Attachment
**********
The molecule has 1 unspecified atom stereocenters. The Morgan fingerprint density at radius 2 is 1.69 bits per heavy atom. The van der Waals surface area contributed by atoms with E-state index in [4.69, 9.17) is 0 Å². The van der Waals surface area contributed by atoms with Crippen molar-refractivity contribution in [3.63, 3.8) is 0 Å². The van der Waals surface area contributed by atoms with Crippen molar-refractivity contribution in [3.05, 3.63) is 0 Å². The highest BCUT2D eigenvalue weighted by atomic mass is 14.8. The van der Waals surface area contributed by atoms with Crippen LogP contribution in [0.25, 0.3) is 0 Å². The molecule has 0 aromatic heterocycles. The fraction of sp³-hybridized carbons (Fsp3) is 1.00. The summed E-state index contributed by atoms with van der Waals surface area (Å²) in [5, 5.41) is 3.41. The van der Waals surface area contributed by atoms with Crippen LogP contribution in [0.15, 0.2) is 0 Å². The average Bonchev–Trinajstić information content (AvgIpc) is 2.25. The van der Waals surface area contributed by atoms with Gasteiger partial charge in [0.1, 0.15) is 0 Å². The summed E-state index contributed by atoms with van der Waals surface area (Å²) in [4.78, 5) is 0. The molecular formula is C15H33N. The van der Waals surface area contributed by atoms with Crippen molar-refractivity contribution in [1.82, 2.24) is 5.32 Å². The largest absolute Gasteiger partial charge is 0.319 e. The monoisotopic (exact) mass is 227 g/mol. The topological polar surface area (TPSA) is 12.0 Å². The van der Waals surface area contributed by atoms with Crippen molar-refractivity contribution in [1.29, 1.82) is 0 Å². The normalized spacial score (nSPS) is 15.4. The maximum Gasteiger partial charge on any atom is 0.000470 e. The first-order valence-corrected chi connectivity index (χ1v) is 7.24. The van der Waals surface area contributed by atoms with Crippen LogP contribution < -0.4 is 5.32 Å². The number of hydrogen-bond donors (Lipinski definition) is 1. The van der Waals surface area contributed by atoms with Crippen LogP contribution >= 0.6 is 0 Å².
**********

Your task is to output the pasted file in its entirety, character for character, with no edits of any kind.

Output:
The molecule has 1 unspecified atom stereocenters. The Morgan fingerprint density at radius 2 is 1.69 bits per heavy atom. The van der Waals surface area contributed by atoms with E-state index in [4.69, 9.17) is 0 Å². The van der Waals surface area contributed by atoms with Crippen molar-refractivity contribution in [3.63, 3.8) is 0 Å². The van der Waals surface area contributed by atoms with Crippen molar-refractivity contribution in [3.05, 3.63) is 0 Å². The highest BCUT2D eigenvalue weighted by atomic mass is 14.8. The van der Waals surface area contributed by atoms with Crippen LogP contribution in [0.25, 0.3) is 0 Å². The molecule has 0 aromatic heterocycles. The fraction of sp³-hybridized carbons (Fsp3) is 1.00. The summed E-state index contributed by atoms with van der Waals surface area (Å²) in [5, 5.41) is 3.41. The van der Waals surface area contributed by atoms with Crippen LogP contribution in [0.15, 0.2) is 0 Å². The average Bonchev–Trinajstić information content (AvgIpc) is 2.25. The van der Waals surface area contributed by atoms with Gasteiger partial charge in [0.1, 0.15) is 0 Å². The summed E-state index contributed by atoms with van der Waals surface area (Å²) in [4.78, 5) is 0. The molecular formula is C15H33N. The van der Waals surface area contributed by atoms with Crippen molar-refractivity contribution in [1.82, 2.24) is 5.32 Å². The largest absolute Gasteiger partial charge is 0.319 e. The monoisotopic (exact) mass is 227 g/mol. The topological polar surface area (TPSA) is 12.0 Å². The van der Waals surface area contributed by atoms with Crippen molar-refractivity contribution in [1.29, 1.82) is 0 Å². The normalized spacial score (nSPS) is 15.4. The maximum Gasteiger partial charge on any atom is 0.000470 e. The first-order valence-corrected chi connectivity index (χ1v) is 7.24. The van der Waals surface area contributed by atoms with Crippen LogP contribution < -0.4 is 5.32 Å². The number of hydrogen-bond donors (Lipinski definition) is 1. The van der Waals surface area contributed by atoms with Crippen LogP contribution >= 0.6 is 0 Å².